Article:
There's lots of sex in Hannah Moscovitch's new play Bunny, currently at the Stratford Festival, but one episode stands out in particular because it occupies a grey zone on the question of consent.
As an undergrad, Sorrel, the narrator, has an affair with her married professor. He takes her to a hotel that she doesn't like; the seediness of its decor seems to externalize her feelings of moral turpitude. Her shame leads to an argument that has the professor put back on his clothes. But Sorrel, who's just 19 or so and stewing in all kinds of potent, conflicting feelings – not least of which is straightforward arousal – says she's not leaving until they've done what they came to do. She starts taking off her dress. She pushes the professor against the wall. When he says, "Stop," she says, "I don't think you mean that, or at least not enough." She persists and, after a few moments, his resistance becomes acquiescence and then enthusiastic participation.
Watching this scene, I found it impossible not to wonder what it would look like if role and gender were reversed – if the woman had said no and the man had pushed her up against a wall and said I don't think you mean that. I doubt I would have questioned for a second that I was witnessing an act of assault. But as it stands, the episode barely registers as anything beyond playfully aggressive foreplay. (In fact, I had the company forward me the script just to make sure I hadn't elaborated the ordeal in my head. I hadn't. The professor says Stop three times before Sorrel tells him he doesn't mean it and keeps going.)
Double standards such as these are the heart of the play, which centres on a beautiful, libidinous woman who feels deep shame for having the kind of sexual appetite that a healthy man might boast of. But what Moscovitch does with double standards in this episode – and what should we call the episode? Persuasion? Violation? Assault? – provokes some of the most uncomfortable questions a play has asked me in a while. In the realm of sex, are the ethics so inside-out for women that a morally (and perhaps criminally) questionable act can go virtually unnoticed? Have double standards on sexual behaviour produced double standards on accountability, too?
Moscovitch's plays are full of this kind of profoundly ambiguous material; she loves making her audience feel as though they've suddenly lost their moral bearings by undermining the structures of empathy she's worked hard to set up. Here we are thinking we're watching a play about society's need to loosen its sexist, puritanical grip on a horny young woman who just wants to have a good time when, all of a sudden, right and wrong look a tad less defined. Sorrel does not stop when she is told to. Unequivocally. Three times.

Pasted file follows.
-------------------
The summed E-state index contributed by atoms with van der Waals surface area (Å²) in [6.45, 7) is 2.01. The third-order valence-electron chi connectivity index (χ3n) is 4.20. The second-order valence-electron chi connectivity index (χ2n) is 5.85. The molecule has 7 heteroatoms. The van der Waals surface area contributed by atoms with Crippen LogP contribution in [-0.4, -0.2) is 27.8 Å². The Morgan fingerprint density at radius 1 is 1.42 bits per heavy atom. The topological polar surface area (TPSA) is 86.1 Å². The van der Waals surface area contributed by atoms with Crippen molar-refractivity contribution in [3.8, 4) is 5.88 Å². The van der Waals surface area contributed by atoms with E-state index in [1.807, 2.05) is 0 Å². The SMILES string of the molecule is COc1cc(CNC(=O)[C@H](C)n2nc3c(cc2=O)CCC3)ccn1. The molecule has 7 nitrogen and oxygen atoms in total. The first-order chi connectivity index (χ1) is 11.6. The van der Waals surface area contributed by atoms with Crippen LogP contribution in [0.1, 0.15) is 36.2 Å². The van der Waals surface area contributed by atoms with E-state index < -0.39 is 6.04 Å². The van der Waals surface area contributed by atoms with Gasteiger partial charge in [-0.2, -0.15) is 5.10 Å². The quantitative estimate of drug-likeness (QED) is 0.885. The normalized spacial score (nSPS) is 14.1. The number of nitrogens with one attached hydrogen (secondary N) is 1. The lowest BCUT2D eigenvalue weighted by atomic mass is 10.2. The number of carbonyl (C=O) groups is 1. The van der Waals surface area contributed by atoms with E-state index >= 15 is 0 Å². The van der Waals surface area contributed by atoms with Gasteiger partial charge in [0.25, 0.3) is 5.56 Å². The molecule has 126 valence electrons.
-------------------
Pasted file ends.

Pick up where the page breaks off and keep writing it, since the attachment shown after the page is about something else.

Cheering for Sorrel feels so good, so right, but the costs of cheering go further. Her promiscuity is not a victimless expression of free love; there is collateral damage by way of the boyfriends and wives who are betrayed by it. She conveniently elides the shame of promiscuity, which comes from external judgment, with the shame of deceiving other people, which she authors herself. Then the men that she dates, sleeps with and marries are tinged with a shade of satire; they are disposable girlfriend and sister roles reincarnated as men – characters with simple motivations and open hearts, who fall instantly in love and cry on stage. What we end up with is half feminist utopia, half abject nightmare, a through-the-looking-glass world where the characters are as confused about what's right and good and genuine as we are.
Moscovitch reminds me of Alice Munro here, a writer who has always been so good at making readers love and forgive her flawed female characters. The protagonists of Munro's stories make morally questionable choices – often conscience-free – in pursuit of some of the joy and sexual pleasure that is automatically afforded men. This involves all kinds of deception of spouses and backstabbing of other women. In two of my favourite stories, Friend of My Youth and Something I've Been Meaning to Tell You, it means the brutal betrayal of a sister.
But the story that came to mind watching Bunny was Munro's Differently (from the 1990 collection Friend of My Youth) and not for any big theme or idea, but because Moscovitch uses a technique that's distinctly Munro-like. She gives us a tiny, blink-and-you-miss-it detail that changes our moral engagement with the narrative.
Sorrel's small transgressive act – her appropriation of the you-know-you-want-it rape talk – functions a lot like the moral blind spot at the centre of Differently. Georgia, the story's protagonist, is having an affair that spurs a sexual reawakening. She shares Sorrel's appetite for physical gratification outside the constructs of love and, also like Sorrel, she wonders whether other women are secretly being "driven hard and gloriously" out of their minds in backseats of cars and dimly lit parks. But Georgia commits a misdemeanour that haunts the story the same way Sorrel's transgression haunts hers: In a fit of suspicion and jealousy, she goes out in search of her lover, leaving her children alone in the house at night, the doors unlocked. Nothing happens, but anything could have, and Georgia barely registers her good luck.
What's interesting about these moral blind spots is how subtly and viscerally they signal the fact that something is not right. Munro is hinting at the danger of merely flipping the paradigm about gender, sex and power. Disempowerment is more complex than this, its effects are psychic and profound, and double standards are difficult to simplify. Moscovitch knows this, too, and it's what makes Bunny so much more than a morality play on female sexual liberation.
Bunny runs at the Stratford Festival's Studio Theatre until Sept. 24 (stratfordfestival.ca).